Creator Download: Scott Tailford

The co-host of the WhatCulture Gaming podcast on why podcasts are such an inspiration

How would you describe your podcast?

For WhatCulture Gaming, we do three shows a week. There's the Wind-Up on Monday, which is just a two-person thing where we hash out talking points in the industry or argue about a game that we're both playing. There's the main WhatCulture Gaming podcast on Wednesday. And there's the Untitled Banter Podcast, on Friday – a Q&A community podcast where we just put questions out on Twitter and go over literally anything. It's usually gaming focused, but it might be about fajitas or something!

Why did you start your podcast?

I always wanted to have a gaming podcast. I grew up listening to The Hotspot – it was GameSpot’s old podcast – but then those dudes formed Giant Bomb and the Giant Bombcast. There was a golden era of the Bombcast, which was just the best banter between people who were a bunch of passionate nerds, knew their stuff inside out, they were really funny. And it was just following those guys week-to-week or day-to-day, in some cases, and video content. 

I just love the approach of a podcast. I love the familiarity of it. I like the idea of just chucking it on on a day off and just being able to have that parasocial relationship with someone. If something's breaking in the industry, I like knowing that there’s a 45-minute to an hour discussion on that thing. So it was very much inspired by the Bombcast, and now the overarching approach in terms of just getting people who know their stuff and talk about it with focus.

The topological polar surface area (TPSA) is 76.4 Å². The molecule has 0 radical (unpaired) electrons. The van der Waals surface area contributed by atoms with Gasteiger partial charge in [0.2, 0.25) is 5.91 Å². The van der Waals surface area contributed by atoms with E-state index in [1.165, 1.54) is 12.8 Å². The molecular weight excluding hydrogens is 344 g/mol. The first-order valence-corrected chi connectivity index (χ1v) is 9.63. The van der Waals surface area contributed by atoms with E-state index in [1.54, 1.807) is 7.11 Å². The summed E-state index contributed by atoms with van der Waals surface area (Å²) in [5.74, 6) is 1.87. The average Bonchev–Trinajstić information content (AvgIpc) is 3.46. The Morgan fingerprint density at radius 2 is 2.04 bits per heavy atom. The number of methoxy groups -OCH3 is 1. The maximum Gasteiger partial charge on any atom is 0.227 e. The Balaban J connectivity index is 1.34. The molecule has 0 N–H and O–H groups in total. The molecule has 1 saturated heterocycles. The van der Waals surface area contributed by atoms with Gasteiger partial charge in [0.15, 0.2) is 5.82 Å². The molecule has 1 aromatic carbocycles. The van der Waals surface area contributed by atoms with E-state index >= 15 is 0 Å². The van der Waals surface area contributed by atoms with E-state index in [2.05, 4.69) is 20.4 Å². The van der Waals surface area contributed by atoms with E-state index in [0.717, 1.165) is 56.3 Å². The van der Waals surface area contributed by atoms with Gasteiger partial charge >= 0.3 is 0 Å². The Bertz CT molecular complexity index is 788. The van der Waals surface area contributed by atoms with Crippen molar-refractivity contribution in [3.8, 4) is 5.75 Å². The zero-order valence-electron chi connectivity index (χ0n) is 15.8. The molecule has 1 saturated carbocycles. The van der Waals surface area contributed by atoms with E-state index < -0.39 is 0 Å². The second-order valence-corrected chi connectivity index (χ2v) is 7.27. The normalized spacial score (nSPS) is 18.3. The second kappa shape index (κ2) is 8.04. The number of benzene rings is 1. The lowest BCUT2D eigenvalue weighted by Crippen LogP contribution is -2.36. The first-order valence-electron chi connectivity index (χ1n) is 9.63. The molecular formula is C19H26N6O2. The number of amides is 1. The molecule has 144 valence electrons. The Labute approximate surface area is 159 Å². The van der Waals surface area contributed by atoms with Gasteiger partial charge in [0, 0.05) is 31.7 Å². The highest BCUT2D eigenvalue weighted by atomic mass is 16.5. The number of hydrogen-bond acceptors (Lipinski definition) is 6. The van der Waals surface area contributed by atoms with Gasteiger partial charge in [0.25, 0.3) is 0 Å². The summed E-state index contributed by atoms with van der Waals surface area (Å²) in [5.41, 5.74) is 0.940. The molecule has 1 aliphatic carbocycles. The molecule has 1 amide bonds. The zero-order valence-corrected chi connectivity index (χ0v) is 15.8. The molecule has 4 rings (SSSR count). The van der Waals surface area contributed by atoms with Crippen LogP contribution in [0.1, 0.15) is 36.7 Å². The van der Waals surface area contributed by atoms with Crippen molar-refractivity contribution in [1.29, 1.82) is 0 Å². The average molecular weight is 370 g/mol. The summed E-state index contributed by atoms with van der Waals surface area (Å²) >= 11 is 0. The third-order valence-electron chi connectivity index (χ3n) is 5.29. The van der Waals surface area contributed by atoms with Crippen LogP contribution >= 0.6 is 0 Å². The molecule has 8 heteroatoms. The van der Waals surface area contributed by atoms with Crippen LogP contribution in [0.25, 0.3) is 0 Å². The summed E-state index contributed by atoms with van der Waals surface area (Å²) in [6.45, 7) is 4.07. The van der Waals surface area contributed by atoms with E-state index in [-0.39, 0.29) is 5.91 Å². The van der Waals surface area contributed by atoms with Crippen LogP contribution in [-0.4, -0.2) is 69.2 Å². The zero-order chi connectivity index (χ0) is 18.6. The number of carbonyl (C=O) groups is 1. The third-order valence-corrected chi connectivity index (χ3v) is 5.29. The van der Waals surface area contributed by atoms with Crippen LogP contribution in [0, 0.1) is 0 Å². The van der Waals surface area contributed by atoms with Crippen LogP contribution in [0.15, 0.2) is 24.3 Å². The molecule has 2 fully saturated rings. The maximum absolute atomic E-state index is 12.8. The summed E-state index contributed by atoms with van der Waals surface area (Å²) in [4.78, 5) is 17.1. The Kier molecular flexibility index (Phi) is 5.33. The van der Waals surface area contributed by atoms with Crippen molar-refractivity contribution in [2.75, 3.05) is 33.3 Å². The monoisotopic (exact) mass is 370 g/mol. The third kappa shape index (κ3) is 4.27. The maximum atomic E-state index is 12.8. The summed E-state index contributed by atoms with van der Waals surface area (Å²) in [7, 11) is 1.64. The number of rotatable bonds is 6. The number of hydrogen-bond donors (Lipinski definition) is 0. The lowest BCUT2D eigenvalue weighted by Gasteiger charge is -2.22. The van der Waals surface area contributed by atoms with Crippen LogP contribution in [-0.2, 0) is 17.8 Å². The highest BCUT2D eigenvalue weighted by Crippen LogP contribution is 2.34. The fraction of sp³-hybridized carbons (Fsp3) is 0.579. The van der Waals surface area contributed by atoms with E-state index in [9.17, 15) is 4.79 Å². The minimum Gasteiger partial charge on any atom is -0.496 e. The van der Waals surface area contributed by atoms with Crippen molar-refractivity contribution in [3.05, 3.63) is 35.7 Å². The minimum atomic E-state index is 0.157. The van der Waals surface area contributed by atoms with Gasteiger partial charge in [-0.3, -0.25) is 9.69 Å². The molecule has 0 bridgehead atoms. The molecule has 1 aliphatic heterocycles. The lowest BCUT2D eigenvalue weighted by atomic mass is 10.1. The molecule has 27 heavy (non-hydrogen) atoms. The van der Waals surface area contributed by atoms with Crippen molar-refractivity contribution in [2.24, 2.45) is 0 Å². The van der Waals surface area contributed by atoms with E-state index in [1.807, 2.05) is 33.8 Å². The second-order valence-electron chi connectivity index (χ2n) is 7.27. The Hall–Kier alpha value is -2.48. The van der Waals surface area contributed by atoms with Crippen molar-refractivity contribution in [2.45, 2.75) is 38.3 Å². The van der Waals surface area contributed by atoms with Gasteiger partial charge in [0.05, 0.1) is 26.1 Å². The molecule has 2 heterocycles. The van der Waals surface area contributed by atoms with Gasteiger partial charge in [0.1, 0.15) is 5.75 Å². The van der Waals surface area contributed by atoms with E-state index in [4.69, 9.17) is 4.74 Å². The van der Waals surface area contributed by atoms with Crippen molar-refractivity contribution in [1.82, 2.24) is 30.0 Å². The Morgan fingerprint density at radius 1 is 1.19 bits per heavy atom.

What advice do you wish you'd been given when you first started?

Steer into the stuff that you know you'd want to listen to yourself, which is the overriding ethos anyway. But in terms of the length of stuff… For the longest time, we were doing 20-minute ones, because it was like, well, a 20-minute pod, you can put an advert in there, but get out of the studio and go do something else. But if you do a longer podcast, people will stay for it. Some of my favourite podcasts are all lengthier ones. So it's just knowing that you can do the longer ones and people will stick around for it – you are building a community around that. You're building an audience around that.

I guess steering into knowing that things can go a bit off tangent and it's okay; maybe you've lost the news point for a couple of minutes, but as long as it's not too off-kilter or whatever, it's still fine.

How many people does it take to create an episode of your show?

It's just two, really. I mean, unless it's three for the main show. But I'll come up with what the topic is and do the questions, I'll put the tweet out. Although I'm not doing literally everything – sometimes someone else might help with one of the questions, but it's mostly two people. 

The Wind Up is just me and Josh and the UBP is me and Jules. The main show is me, Josh and James Dallas, but I would third-person rotate sometimes. But I'm recording it, hosting it, in control of the recording stuff, and then editing it, and then posting it. 

Do you monetise your podcast?

We do. We have adverts and ad reads on there as well.

How do you promote your podcast?

That's one thing that we want to do a lot more of, and it's mostly just social media at the minute. We've tried a couple of things, like a banner along the bottom of a video saying “Hey, by the way, we're also talking about this on this week's podcast!” But those things go hand in hand with the wider organisation across the company, which is something that we've not ever been able to have full control over.